This seasons Premiership has seen significant advancement in the seemingly ever present ‘ring-fencing’ debate. Ring-fencing, entails a restructure at the top of the pyramid of English rugby in which promotion and relegation would be removed. Debate has been inflamed for a number of reasons, namely the unpredictable nature of this seasons table, and as a response to investment from private equity firm CVC, who purchased a 27 percent stake in Premiership Rugby just before Christmas.
Currently, the gap between 5th and the relegation spot (12th) is just 11 points. Which makes this seasons Premiership particularly tight. Especially given that 11 points is almost achievable through two bonus point wins. Therefore it is highly conceivable that, with a poor run of form, one of the big clubs could be relegated. In this climate, Premiership owners, such as Bath owner Bruce Craig, have taken the lead in campaigning to remove relegation from the Premiership.
These clamours are catalysed by the CVC money, Premiership owners have become tentative about the possibility of their club dropping down to the Championship and missing out on the influx of money from the investment. This money will make premiership clubs richer than ever, and consequently, the disparity between Premiership clubs greater than ever. Only 3 Championship clubs have aspirations for promotion - Cornish Pirates, Ealing Trailfinders and London Irish. Of which, only Irish have a stadium which meets the capacity requirements to play in the Premiership. These clubs could be left in the wake of this new deal.
In this light, ring-fencing makes sense. It would allow the Premiership to grow as a franchise, in a similar model to the NFL or Southern Hemisphere Super Rugby. It would also allow teams such as London Irish to benefit more greatly from their academy products. Often experienced players are preferred to young players due to every match being absolutely crucial. Also, in the event of relegation, these teams are poached of their talent. Bath’s Joe Cokanasiga was the latest in a long line of Former London Irish Academy players to leave the club for another Premiership team last summer. The theory is that ring-fencing would give young players more opportunity to break through. Teams towards the foot of the table would no longer have anything to play for, leaving opportunity to experiment with young blood.
Despite these few benefits, I firmly believe it cannot be allowed to happen. This season has been arguably the most competitive season the Premiership has ever seen. A significant majority of the clubs are still in the relegation fight and aiming for the Champions Cup spots and the play-offs, it is a fantastic advert for the game of rugby in England. In a ring fenced Premiership, the clubs at the bottom would have nothing to play for and the quality of matches would waver towards the end of the season. This is exactly what happens in the Pro14 and Super Rugby, which fail to attract the interest that they should do, particularly in Wales. As the old cliché goes, if it ain’t broke, don’t fix it!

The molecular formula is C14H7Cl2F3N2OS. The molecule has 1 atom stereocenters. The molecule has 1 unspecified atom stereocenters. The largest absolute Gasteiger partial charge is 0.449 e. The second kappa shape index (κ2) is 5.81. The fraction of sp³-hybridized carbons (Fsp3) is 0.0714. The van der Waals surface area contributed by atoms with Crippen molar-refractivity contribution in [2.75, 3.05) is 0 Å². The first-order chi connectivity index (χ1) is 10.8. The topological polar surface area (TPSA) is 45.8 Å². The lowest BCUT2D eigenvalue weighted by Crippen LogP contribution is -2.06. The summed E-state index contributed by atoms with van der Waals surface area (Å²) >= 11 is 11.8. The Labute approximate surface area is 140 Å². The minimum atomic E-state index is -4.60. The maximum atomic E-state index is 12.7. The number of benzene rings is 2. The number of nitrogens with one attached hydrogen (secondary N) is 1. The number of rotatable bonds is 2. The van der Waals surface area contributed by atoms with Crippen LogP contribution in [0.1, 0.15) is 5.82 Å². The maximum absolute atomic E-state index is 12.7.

In a ring-fenced Premiership, London Irish would most likely be pulled up to the big time, forming a 13 team league. This is ludicrous as it demands that there will always be one team without an opposition every weekend. How would that fit into the already tight schedule that World Rugby runs? The Premiership final already clashes with the requirements of the International teams leading into the Summer tours.
The fluidity between the top of the league pyramid and the bottom is something to be proud of, theoretically any club could make it to the top. This is what makes English rugby so competitive. No club is a greater advocate of the possibilities of the promotion/relegation system than Exeter chiefs. In 2017, Exeter Chiefs reached the pinnacle of English club rugby by lifting the Premiership trophy. This was a remarkable feat given that just 21 years beforehand they would have been found playing in Courage League 4 - the fourth tier (where Canterbury RFC play at the moment). Ring-fencing would make it impossible for anything as remarkable as this to ever happen again in English rugby. As sports fans, we love the story of the underdog and the up and coming. High aspirations should be encouraged throughout the pyramid and this starts at the top.
The Premiership is already a stellar product, this season is a prime example, for me, ring-fencing would undermine the product. Good arguments can be made for expanding the number of teams in the league at some point in the future, especially if clubs such as Coventry, Yorkshire Carnegie, Pirates and Ealing can make the Championship more competitive. However, they are not ready for that now. Ring-fencing contradicts British sporting tradition, which is something that franchises like the NFL and Super Rugby long for. The system is not perfect, but it is a lot better than the alternatives.